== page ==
PALO ALTO – Improving pediatric hospital discharge practices and easing the transition of youth with special health care needs to adult health care are the goals of two of four grants awarded recently by the Lucile Packard Foundation for Children’s Health. Two other grants focus on better access to pediatric specialty care and more equitable purchase of services at California’s Regional Centers.
“Our overall goal is to improve the systems of care on which children with complex conditions and their families depend,” said Edward Schor, MD, foundation senior vice president. “These grants build on previous awards made by our foundation, and each represents a next step in addressing a significant aspect of the systems of care.”
The new grants:
Discharge Standards: Building on pediatric hospital discharge standards previously developed with foundation support, staff at Children’s Hospital Los Angeles are leading a learning collaborative of nurse-led teams in California children’s hospitals to pilot adoption of those standards and create tools and guides for potential use by other hospitals. This supplementary grant will provide funds to ensure an interdisciplinary approach to this work, which will help facilitate adoption of the standards, improve their quality, and bolster their spread to children’s hospitals throughout the country.
Transition to Adult Care: A 2015 grant to the Kern County Public Health Services Department funded work to develop and test an approach to assess the readiness of adolescents with special health care needs to move from pediatric to adult health care and to improve the availability and quality of transition services. More than 500 adolescents have been assessed and received follow-up services to ease their transition. This new grant will make it possible to administer follow-up assessments.
Access to Specialty Care: Collaboration between California’s Specialty Care Coalition and the American Academy of Pediatrics has the potential to improve access and quality of care for children with special health care needs. This small grant supported a joint strategic planning meeting in which leaders from both organizations discussed pediatric specialty care priorities and developed an action plan to work together on meaningful system improvements.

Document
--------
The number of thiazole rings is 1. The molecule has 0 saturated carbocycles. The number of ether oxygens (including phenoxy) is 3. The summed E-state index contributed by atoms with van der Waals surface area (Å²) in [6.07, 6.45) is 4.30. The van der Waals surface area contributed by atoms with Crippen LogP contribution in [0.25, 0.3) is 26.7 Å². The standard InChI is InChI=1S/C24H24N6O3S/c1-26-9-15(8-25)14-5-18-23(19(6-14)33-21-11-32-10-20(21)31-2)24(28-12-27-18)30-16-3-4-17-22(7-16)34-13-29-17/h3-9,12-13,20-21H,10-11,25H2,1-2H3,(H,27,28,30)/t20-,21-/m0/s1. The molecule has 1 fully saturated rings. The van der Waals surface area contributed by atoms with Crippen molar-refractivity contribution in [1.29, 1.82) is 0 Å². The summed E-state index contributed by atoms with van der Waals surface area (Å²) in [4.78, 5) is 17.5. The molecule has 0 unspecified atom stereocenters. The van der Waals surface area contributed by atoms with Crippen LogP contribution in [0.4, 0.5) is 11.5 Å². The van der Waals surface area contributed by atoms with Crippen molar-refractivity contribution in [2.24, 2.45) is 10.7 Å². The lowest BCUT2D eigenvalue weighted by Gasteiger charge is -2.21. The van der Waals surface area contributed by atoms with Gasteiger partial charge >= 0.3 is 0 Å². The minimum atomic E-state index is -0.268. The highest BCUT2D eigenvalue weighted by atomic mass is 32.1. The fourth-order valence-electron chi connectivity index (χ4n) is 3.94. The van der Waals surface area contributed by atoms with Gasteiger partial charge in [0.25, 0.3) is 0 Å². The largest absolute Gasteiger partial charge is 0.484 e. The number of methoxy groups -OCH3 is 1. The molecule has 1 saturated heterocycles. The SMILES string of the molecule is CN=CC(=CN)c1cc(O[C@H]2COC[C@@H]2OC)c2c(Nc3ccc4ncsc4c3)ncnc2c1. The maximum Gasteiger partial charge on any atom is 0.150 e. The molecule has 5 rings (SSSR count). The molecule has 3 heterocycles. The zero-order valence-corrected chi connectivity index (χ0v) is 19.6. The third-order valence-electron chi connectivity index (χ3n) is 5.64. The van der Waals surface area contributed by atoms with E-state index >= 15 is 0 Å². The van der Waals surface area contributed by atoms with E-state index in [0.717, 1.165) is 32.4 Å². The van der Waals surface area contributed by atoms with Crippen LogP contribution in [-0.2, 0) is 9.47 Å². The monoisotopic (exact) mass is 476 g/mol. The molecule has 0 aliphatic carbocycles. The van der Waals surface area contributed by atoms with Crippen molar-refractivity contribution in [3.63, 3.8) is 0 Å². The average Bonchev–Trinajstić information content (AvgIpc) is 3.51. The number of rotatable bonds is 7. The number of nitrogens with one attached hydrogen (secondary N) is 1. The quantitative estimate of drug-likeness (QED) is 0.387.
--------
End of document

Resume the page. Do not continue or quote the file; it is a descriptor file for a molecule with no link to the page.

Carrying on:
Regional Center Service Disparities: Public Counsel used a foundation grant to investigate possible racial and ethnic disparities in services provided to children and youth with developmental disabilities who are served by California Regional Centers. The project found large differences in the distribution of authorized services. This new grant will allow researchers to gather and analyze recently published data and produce an updated report that will be disseminated widely to inspire necessary action.
About the Lucile Packard Foundation for Children's Health: The Lucile Packard Foundation for Children's Health is a public charity, founded in 1997. Its mission is to elevate the priority of children's health, and to increase the quality and accessibility of children's health care through leadership and direct investment. The Foundation works in alignment with Lucile Packard Children's Hospital Stanford and the child health programs of Stanford University. Through its Program for Children with Special Health Care Needs, the foundation supports development of a high-quality health care system that results in better health outcomes for children and enhanced quality of life for families.